It looks like you're using an Ad Blocker.

Please white-list or disable AboveTopSecret.com in your ad-blocking tool.

Thank you.

 

Some features of ATS will be disabled while you continue to use an ad-blocker.

 

Strong hiring in May cuts unemployment rate to 18-year low

page: 2
19
<< 1    3 >>

log in

join
share:

posted on Jun, 1 2018 @ 01:29 PM
link   
a reply to: burdman30ott6


In 2012 we needed 300K jobs per month to rebuild from the Great Recession in a timely manner.


How are you determining what qualifies as a "timely manner?" There's always some way of framing things to fit an agenda. "It was the slowest recovery since WWII!" (because you know, all recessions are identical)

Yes, it took longer to get to the pre-recession levels with the "Great Recession" than it did following the 2001 recession. There was also a much bigger drop to rebound from and if you look at the longer view, the expansion following the peak has lasted longer (had lasted longer while Obama was still in office) and the cumulative job growth was substantially higher (and that's before the GR, after which it of course went the other direction).

By another measure, it took 28 months from the start of the 2001 recession before job numbers started to turn around vs 21 months for the GR.


After 4 years of painfully slow rolling "growth" and the last 2 years of fairly healthy growth


There's been no radical change in job growth:



And again:


• 2017: 171,000
• 2016: 187,000
• 2015: 226,000
• 2014: 250,000
• 2013: 192,000
• 2012: 179,000


There's always some way of spinning things. It's bad business to give the president too much credit (or blame) for the economy and it can turn around and bite him and his supporters on the ass when the inevitable downturn arrives.




posted on Jun, 1 2018 @ 01:36 PM
link   

originally posted by: theantediluvian
a reply to: Krakatoa


So, we have a massive increase in hiring, a dropping unemployment rate, and hourly pay raises since the new administration came onboard.



Fox News Research Verified account @FoxNewsResearch

Average Monthly #Job Gains
-by year

• 2017: 171,000
• 2016: 187,000
• 2015: 226,000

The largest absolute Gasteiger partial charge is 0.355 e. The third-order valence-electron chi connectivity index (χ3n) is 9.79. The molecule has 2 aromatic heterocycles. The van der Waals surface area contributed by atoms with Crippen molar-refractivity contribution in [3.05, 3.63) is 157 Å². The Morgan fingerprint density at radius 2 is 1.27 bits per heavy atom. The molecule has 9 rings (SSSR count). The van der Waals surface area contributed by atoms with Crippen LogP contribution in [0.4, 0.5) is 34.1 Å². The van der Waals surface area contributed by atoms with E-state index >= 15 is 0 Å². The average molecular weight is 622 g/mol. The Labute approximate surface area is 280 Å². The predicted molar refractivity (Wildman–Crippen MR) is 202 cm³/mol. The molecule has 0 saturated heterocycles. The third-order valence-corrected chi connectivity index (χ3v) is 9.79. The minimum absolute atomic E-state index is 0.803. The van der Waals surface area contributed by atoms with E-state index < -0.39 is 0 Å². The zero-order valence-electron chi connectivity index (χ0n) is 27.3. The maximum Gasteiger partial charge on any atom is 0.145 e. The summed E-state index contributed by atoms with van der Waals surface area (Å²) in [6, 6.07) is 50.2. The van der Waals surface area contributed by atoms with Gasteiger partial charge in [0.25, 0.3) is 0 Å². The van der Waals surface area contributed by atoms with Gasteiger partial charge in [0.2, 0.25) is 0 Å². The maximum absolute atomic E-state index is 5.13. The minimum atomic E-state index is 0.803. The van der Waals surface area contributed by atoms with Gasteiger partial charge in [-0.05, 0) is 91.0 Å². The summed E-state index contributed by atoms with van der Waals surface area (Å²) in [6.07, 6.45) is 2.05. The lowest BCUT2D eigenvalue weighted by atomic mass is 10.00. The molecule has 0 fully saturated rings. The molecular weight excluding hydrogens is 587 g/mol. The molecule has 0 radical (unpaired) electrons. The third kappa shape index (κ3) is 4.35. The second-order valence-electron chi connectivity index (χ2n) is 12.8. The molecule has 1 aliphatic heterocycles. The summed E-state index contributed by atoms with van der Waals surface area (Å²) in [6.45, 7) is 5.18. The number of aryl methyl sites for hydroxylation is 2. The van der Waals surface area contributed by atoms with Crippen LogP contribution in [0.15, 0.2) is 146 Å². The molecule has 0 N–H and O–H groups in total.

• 2014: 250,000
• 2013: 192,000
• 2012: 179,000
• 2011: 174,000
• 2010: 88,000
#JobsReport

8:54 AM - 5 Jan 2018



I am seriously asking. Can those haters of our president even acknowledge that these figures from the U.S. Labor Dept are positive aspects of our current economy?


I dunno, seemed to work out fine for all the years that Trump's base was caterwauling about how Obama was destroying the economy.


you've obviously never worked in a sector of the economy that's directly impact by the policies of our government

I do, construction is a very sensitive market and it's been booming literally since the day Trump walked in office, Obama put so many people out of business that in areas where the economy has really been thriving (mostly red states) they have no one left to do the work



posted on Jun, 1 2018 @ 01:38 PM
link   
a reply to: Krakatoa




posted on Jun, 1 2018 @ 01:43 PM
link   
a reply to: theantediluvian

your graphs and links are amazing, night and day different once Trump got in office

it's like lending increased or something, people suddenly began spending money again

not sure what it is was but the economy has been BRUTAL since 08

literally, half of the construction business's or more are no longer here



posted on Jun, 1 2018 @ 01:49 PM
link   
a reply to: theantediluvian

Deeper recession rebounds should happen faster in the early part of the rebound than shallower recession rebounds do. That's basic Milton Friedman economics 101 and it was supported by 150 years of cyclic US economic expansion and contraction. I'm not sure why some folks are willing to give a pass on the recovery from 2008 aside from being enamored with and conditioned to defend, at all costs, the man running the show for those 8 years.



posted on Jun, 1 2018 @ 01:54 PM
link   
a reply to: theantediluvian

The Senate and House were taken over with Democrat majorities in Jan 2007.

TikTok

😎



posted on Jun, 1 2018 @ 02:46 PM
link   
I wouldn't trust any numbers coming out of the BLS. Regardless of who is in office. The numbers have been cooked for decades.

It's an exercise in futility, I'm sure everyone here has better things to do with their time.



posted on Jun, 1 2018 @ 02:58 PM
link   

originally posted by: toysforadults
a reply to: theantediluvian

your graphs and links are amazing, night and day different once Trump got in office

it's like lending increased or something, people suddenly began spending money again

not sure what it is was but the economy has been BRUTAL since 08

literally, half of the construction business's or more are no longer here


You may be reading them wrong.

If anything the graphs show that there is very little difference in the transition between Obama and Trump as Presidents.

The job market was the worst in 08 and 09, shaky in 2010 and has stabilized in 2011. It has been pretty much the same since then, through Obama and Trump, with slight variance. If anything it shows that Obama did a good job as far as our economy goes and that Trump has continued to do equally well.

As far as Part time and Full time jobs graph goes, it shows that the situation was the worst in 2010 and has since then seen a very steady reversal. Since 2010 Full Time jobs are on the rise and part time jobs on the decline, with no perceptible change over the last year. So, once again Trump is doing equally well and continuing the trend.



posted on Jun, 1 2018 @ 03:36 PM
link   

originally posted by: Krakatoa